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Eating rate and food intake are reduced when a food is presented in an ‘unusual’ meal context

journal contribution
posted on 13.07.2020 by Chris McLeod, Lewis James, Gemma Witcomb
Research has shown that 1) the slower a food is eaten the less food is consumed overall, and 2) context affects portion selection. This study aimed to explore whether eating rate and food intake are influenced by consuming food in ‘usual’ vs ‘unusual’ mealtime contexts. Furthermore, this study aimed to identify whether mealtime-specific appropriateness and previous consumption frequency corresponded with differences in eating rate and food intake between contexts. Seventy-eight participants were served either cheese and tomato pasta (a typical lunch food) or porridge with milk and honey (a typical breakfast food) ad libitum at both breakfast and lunch on separate days. Results showed that eating rate was slower (60.7 vs 71.2 g/min, p < 0.001) and less food was consumed (404.1 vs 543.2 g, p < 0.001) when participants ate cheese and tomato pasta at breakfast compared to at lunch. However, no significant differences in eating rate (54.6 vs 56.4 g/min, p = 0.75) or food intake (423.7 vs 437.7 g, p = 0.88) were found between mealtimes for porridge with milk and honey. Furthermore, differences in eating rate and food intake between contexts were not associated with differences in mealtime-specific appropriateness or previous consumption frequency. These results suggest that eating rate and ad libitum food intake are influenced by the congruency of the food-to-mealtime context; however, this effect is not associated with mealtime-specific appropriateness or previous consumption of the food. Further research should explore the implications of introducing foods at unusual mealtimes in relation to strategies for weight management.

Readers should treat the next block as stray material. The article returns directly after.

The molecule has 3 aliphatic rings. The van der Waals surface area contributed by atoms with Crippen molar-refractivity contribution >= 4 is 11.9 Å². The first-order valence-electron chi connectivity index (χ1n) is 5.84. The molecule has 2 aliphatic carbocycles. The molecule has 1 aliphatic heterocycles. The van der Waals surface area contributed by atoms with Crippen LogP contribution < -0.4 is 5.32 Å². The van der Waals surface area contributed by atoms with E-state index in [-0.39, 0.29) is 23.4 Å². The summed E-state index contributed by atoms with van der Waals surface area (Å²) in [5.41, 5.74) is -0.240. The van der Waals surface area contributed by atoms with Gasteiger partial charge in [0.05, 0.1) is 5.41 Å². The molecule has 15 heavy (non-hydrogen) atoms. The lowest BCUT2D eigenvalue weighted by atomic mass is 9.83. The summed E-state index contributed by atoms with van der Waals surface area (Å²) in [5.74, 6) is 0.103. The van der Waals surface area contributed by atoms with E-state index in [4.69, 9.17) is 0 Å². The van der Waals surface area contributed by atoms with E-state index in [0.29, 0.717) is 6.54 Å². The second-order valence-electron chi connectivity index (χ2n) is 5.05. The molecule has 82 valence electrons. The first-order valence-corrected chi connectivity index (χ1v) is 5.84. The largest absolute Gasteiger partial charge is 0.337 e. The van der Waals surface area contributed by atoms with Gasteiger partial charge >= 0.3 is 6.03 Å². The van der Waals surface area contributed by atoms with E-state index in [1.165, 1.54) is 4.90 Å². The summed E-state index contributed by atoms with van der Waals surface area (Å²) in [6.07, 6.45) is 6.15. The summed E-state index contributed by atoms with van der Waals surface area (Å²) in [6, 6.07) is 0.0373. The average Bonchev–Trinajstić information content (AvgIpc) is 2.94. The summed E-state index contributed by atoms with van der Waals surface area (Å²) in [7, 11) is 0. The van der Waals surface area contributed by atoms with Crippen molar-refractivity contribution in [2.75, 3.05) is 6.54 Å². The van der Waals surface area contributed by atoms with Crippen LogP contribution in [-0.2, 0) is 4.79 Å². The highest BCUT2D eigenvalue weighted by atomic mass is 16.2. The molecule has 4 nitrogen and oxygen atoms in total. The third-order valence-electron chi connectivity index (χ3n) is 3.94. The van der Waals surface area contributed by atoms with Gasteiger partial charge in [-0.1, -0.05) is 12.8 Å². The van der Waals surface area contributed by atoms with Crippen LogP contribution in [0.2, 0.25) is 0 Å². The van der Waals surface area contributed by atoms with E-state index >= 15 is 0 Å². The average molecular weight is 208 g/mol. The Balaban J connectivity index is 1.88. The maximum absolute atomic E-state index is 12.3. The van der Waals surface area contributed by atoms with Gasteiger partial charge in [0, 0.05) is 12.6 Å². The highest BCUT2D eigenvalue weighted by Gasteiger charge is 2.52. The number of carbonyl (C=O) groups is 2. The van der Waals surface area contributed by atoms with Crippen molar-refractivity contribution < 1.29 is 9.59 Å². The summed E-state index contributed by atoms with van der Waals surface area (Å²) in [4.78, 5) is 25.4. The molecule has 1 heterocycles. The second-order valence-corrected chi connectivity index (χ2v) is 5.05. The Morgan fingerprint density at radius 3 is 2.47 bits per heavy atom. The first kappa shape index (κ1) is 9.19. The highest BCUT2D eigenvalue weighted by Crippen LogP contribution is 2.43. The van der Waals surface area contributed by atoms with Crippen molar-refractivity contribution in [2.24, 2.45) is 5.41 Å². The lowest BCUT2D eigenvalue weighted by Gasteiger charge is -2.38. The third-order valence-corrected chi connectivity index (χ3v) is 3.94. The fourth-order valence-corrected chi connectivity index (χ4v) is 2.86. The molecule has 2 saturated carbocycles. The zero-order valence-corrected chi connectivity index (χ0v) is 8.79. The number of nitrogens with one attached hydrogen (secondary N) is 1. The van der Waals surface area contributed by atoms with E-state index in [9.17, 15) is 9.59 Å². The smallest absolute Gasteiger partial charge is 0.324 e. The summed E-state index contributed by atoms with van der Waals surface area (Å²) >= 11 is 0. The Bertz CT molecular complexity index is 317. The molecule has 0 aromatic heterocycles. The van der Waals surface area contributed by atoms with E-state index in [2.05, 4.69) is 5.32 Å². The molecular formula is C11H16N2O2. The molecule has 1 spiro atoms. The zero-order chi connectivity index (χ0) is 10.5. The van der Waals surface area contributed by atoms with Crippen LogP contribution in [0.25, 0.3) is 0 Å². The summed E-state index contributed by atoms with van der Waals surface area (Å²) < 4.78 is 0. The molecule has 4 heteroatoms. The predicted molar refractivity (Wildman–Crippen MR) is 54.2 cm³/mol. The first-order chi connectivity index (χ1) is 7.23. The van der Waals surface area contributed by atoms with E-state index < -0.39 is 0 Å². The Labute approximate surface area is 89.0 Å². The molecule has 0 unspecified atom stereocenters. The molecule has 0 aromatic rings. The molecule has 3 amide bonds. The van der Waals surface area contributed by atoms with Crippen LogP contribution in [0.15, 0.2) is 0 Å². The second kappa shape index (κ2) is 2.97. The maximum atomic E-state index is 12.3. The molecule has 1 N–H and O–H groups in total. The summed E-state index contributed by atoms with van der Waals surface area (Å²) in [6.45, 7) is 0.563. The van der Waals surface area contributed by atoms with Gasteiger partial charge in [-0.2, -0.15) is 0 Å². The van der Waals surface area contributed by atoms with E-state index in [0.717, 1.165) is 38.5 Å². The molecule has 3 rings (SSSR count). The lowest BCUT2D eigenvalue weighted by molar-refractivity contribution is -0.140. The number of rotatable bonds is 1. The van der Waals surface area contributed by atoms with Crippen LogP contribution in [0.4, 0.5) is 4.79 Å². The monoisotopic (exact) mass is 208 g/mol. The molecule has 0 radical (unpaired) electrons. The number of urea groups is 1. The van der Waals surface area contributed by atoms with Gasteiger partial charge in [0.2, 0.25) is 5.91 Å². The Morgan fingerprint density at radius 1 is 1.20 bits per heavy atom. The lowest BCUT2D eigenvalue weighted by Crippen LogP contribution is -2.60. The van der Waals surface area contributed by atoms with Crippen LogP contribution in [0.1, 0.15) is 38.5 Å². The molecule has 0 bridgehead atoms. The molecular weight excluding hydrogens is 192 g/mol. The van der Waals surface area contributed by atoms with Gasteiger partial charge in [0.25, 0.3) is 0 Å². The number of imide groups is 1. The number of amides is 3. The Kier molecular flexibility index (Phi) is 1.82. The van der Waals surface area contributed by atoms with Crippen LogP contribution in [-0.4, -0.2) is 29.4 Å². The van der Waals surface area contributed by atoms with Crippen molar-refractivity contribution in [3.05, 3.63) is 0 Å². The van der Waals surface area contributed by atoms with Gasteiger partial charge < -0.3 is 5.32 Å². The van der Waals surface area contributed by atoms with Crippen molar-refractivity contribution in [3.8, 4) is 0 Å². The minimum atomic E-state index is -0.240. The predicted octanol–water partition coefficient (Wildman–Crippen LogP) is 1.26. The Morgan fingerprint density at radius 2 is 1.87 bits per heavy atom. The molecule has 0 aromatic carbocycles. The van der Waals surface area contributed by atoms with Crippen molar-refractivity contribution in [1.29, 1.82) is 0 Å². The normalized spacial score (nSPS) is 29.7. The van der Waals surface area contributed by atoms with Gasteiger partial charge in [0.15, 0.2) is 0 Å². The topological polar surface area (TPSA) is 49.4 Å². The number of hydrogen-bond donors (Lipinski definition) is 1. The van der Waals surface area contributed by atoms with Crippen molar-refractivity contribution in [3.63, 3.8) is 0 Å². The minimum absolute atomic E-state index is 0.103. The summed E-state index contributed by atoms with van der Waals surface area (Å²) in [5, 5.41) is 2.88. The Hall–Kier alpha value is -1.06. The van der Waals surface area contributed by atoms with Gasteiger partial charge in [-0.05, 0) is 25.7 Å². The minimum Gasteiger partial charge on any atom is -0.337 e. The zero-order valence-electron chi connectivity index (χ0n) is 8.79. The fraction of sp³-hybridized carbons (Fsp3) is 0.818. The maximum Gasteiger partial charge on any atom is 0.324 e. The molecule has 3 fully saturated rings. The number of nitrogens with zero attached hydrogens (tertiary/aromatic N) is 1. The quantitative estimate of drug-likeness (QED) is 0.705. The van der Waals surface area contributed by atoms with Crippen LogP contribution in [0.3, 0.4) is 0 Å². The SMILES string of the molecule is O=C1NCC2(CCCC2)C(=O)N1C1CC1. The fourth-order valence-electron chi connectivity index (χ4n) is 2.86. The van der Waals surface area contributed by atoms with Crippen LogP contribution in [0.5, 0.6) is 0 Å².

History

School

  • Sport, Exercise and Health Sciences

Published in

Appetite

Volume

154

Publisher

Elsevier

Version

AM (Accepted Manuscript)

Rights holder

© Elsevier Ltd

Publisher statement

This paper was accepted for publication in the journal Appetite and the definitive published version is available at https://doi.org/10.1016/j.appet.2020.104799.

Acceptance date

03/07/2020

Publication date

2020-07-11

Copyright date

2020

ISSN

0195-6663

Language

en

Depositor

Dr Gemma Witcomb. Deposit date: 9 July 2020

Article number

104799

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